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Electrical wires are color coded according to an international standard which ensures that engineers and electricians can always quickly and easily identify the intended function of each wire in a circuit. Without this color coding it would be all too easy to make a mistake when changing a plug or re-wiring a circuit, and those mistakes could damage the electrical device, or potentially cause serious harm to the device’s user. Here is a quick overview of the colors used in electrical wiring, and what each color means.

Wire Color Code

Red and Black Wire
Black wires should be considered “live”. Black represents power and it is never used for a neutral or ground wire. Black wires are often used to connect switches to their electrical supply.
Red wires are also used as live wires, primarily in 220 volt circuits. Red wires can be connected to other red wires and to black wires.
Green Wire
Unlike black wires and red wires, green wires are not live. Green represents the grounding of the circuit. Green wires should never connect to any other color of wire, but they can be connected to another green wire or to the grounding terminal of the outlet box. The green wire’s purpos is to offer a path to ground for the electric current in a circuit. If something goes wrong and a life wire in a circuit happens to come into contact with an external conductor then the current will flow to the green wire and then to “ground”.
White and Gray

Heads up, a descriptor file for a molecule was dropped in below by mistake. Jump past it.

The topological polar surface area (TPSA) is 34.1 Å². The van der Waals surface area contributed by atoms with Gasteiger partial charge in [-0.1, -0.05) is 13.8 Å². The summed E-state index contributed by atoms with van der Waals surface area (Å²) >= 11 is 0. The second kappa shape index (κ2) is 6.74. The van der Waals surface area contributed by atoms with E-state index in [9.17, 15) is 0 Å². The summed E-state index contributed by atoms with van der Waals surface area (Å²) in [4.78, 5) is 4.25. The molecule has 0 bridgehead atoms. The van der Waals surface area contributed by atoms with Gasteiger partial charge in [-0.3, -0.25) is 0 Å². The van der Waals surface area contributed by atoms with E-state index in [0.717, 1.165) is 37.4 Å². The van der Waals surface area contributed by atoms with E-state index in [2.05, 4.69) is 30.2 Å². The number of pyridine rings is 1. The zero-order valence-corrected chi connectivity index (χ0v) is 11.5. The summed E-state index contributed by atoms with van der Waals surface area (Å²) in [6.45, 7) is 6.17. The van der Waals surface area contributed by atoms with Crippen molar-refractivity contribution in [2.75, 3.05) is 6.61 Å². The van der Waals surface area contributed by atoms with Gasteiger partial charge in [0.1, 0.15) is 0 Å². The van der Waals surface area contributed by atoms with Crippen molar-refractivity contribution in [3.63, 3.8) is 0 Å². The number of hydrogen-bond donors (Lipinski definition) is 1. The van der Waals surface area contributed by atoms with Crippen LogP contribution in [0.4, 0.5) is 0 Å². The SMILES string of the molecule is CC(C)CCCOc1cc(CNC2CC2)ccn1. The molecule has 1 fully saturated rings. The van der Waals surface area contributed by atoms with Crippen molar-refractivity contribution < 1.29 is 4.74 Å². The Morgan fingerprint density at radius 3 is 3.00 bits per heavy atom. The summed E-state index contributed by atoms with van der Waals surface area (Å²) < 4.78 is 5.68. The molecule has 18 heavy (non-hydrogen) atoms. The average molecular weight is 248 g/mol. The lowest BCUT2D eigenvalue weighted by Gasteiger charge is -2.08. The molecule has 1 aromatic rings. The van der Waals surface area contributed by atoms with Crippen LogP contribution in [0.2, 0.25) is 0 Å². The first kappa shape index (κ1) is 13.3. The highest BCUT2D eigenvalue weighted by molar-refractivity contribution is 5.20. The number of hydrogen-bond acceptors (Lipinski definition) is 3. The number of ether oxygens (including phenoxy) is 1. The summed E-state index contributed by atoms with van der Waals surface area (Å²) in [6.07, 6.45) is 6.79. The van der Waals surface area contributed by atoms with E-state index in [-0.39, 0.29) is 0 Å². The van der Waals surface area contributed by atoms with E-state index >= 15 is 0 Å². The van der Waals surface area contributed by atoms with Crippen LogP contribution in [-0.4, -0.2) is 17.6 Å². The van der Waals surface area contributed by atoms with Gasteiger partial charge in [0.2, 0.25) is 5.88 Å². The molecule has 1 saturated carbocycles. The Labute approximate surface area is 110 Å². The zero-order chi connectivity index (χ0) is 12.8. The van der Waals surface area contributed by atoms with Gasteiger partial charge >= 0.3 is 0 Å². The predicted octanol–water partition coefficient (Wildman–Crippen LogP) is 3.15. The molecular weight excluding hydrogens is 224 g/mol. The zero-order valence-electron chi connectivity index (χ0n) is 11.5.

White and gray wires are neutral wires. Typically, white is used to represent neutral, but some circuits do use gray. Neutral wires connect to the neutral bus bar – a bar of conductive metal that is designed to attract electric current and send it to feeders. A neutral wire can only be connected to other neutral wires.

Blue and Yellow

Blue and Yellow WireBlue and yellow wires are live wires that are designed to carry power, but are not used for typical plug-in devices. Blue and yellow wires are only found in devices which pull power through conduit, such as fans, switched outlets and structural lights. In most cases, blue wires are used as travellers for multi-way switches.
There are some colors of wire, and in household appliances it is common to see striped wires. The stripes are used to help people who are color blind identify the wires in question. Some colors, such as brown, are rarely used because they are hard to identify, especially in poor light. Electrical current can be incredibly dangerous so the standards are designed to ensure that the color coding is as simple as possible, and that errors will be incredibly rare.

If you are unsure about the safety of wiring in your home or in an appliance, do not take any chances. An expert electrician in London can perform tests on the circuit to make sure that it is safe and that the wiring is indeed standards compliant. It is better to have such tests carried out than to use an appliance that is wired up incorrectly.

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